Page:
Have you ever wondered what goes into the perfect cup of tea? It’s not sugar and milk, but rather knowledge about minerals, temperatures, and time, although sugar certainly never hurts. Whether you own a cafe or are simply hoping to become a tea connoisseur, you can refer to the infographic below as a quick and easy guide to tea brewing. For a more detailed breakdown of how to brew the best cup of tea, read on to learn more.
An important first step to brewing a great cup of tea is making sure you have the proper supplies and ingredients.
The Best Water for Making Tea
Water is obviously a key ingredient to any cup of tea, but not all water is equal.
- If you’re using tap water, make sure it’s fresh and cold. You’ll want to avoid tap water that’s been sitting in your kettle for any length of time or that’s been previously boiled. The reason you should use cold water from the tap (as opposed to warm or hot water) is because hot tap water tends to carry more minerals, like calcium and lime, that will affect the flavor of your tea.
- Spring water is preferable to distilled water because it contains just the right amount and type of minerals that will bring out the best flavors.
Tea Brewing Methods
There are so many different ways to brew tea, and many of them simply come down to personal preference. If you’re going with a loose leaf tea, there are a number of equipment options to choose from.
Steeping with a Tea Ball Infuser
These unique infusers are basically mesh spheres with a hinge, which allows you to fill them with loose tea and then clasp them shut. Tea ball infusers work essentially the same way as tea bags, in that you dip them into hot water, and then pull them out when it’s fully steeped. The advantage of using these handy little devices is that they can be used again and again, where tea bags must be thrown away. Another advantage is that you can mix your own blends of different tea varieties to create a signature blend for your restaurant or cafe.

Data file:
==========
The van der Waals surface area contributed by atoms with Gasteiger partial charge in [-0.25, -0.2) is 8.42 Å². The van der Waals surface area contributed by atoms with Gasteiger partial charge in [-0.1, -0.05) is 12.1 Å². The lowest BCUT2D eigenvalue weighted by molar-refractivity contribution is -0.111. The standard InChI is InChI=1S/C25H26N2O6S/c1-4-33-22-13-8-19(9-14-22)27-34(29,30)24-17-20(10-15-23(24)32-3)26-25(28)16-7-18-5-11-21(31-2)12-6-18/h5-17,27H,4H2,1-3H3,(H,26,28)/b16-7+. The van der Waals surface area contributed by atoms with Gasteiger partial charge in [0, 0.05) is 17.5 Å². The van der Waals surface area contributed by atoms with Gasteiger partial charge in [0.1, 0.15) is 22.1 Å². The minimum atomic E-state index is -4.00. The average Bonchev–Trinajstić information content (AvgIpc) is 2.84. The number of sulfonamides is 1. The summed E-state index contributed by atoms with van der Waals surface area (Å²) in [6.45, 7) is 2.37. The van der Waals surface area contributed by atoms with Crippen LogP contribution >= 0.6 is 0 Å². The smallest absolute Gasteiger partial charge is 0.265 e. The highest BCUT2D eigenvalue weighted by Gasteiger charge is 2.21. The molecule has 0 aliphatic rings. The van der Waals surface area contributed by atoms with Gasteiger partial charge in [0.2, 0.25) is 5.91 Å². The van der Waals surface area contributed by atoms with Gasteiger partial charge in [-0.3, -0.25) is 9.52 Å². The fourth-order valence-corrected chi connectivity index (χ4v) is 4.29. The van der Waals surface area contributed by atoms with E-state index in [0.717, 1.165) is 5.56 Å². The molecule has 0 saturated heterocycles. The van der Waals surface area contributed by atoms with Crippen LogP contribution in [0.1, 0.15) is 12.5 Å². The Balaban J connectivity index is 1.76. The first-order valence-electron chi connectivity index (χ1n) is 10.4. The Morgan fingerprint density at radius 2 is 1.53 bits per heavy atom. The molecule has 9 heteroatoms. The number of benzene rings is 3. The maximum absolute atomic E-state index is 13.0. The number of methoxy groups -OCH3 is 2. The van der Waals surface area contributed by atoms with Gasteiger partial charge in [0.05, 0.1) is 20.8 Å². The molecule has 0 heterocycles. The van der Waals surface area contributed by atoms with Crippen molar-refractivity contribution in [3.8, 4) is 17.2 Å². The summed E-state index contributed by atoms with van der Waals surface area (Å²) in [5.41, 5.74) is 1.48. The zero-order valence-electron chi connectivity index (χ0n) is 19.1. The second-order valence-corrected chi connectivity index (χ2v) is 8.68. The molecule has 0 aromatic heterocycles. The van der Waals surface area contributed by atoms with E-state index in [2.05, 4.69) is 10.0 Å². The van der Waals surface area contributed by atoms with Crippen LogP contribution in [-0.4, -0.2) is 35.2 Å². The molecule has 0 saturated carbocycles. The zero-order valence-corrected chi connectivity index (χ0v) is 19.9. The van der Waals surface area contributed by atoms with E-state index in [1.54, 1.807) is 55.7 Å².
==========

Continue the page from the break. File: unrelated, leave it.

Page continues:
Making Tea in a French Press
You may be familiar with a French press for brewing coffee, but you may not realize that this device can also be used to make tea. One advantage of using a French press to make tea is that you can brew several cups at once. Another advantage of this tool is that you can steep and serve in the same vessel. One of the drawbacks, however, is that you run the risk of over-steeping your tea because the leaves are not removed after brewing, but simply sit at the bottom of the press.
Tea Brewing Strainers
Tea strainers sit over your cup and hold loose leaf tea in a small mesh basket. Tea is made by pouring hot water on top of the leaves, allowing it to pass over them and flow through the mesh of the strainer. The strainer is then removed from the top of the cup before serving. This technique is not very popular and doesn’t give you much control over the length of your brewing time, but if you’re looking to give your customers an elegant and interactive tea experience, this is a good option.
Using a Paper Sachet to Brew Tea
You can purchase ready-made paper pouches for brewing loose leaf tea, or make your own from a coffee filter or other similar foodsafe paper. This option is convenient for when easy cleanup is a priority because paper teabags are disposable, which will save you time during cleanup.
Making Tea in a Teapot
If you’re not interested in any of the aforementioned contraptions for brewing your tea, a good old teapot is always a great choice. But, as with many aspects of the brewing process, not all teapots will deliver the same results. Many teapots have built-in strainers that assist in the infusion process, but others will require the use of a separate straining device. Another major factor to consider is how the material of your teapot retains heat and what tea brewing temperature is ideal for your type of tea.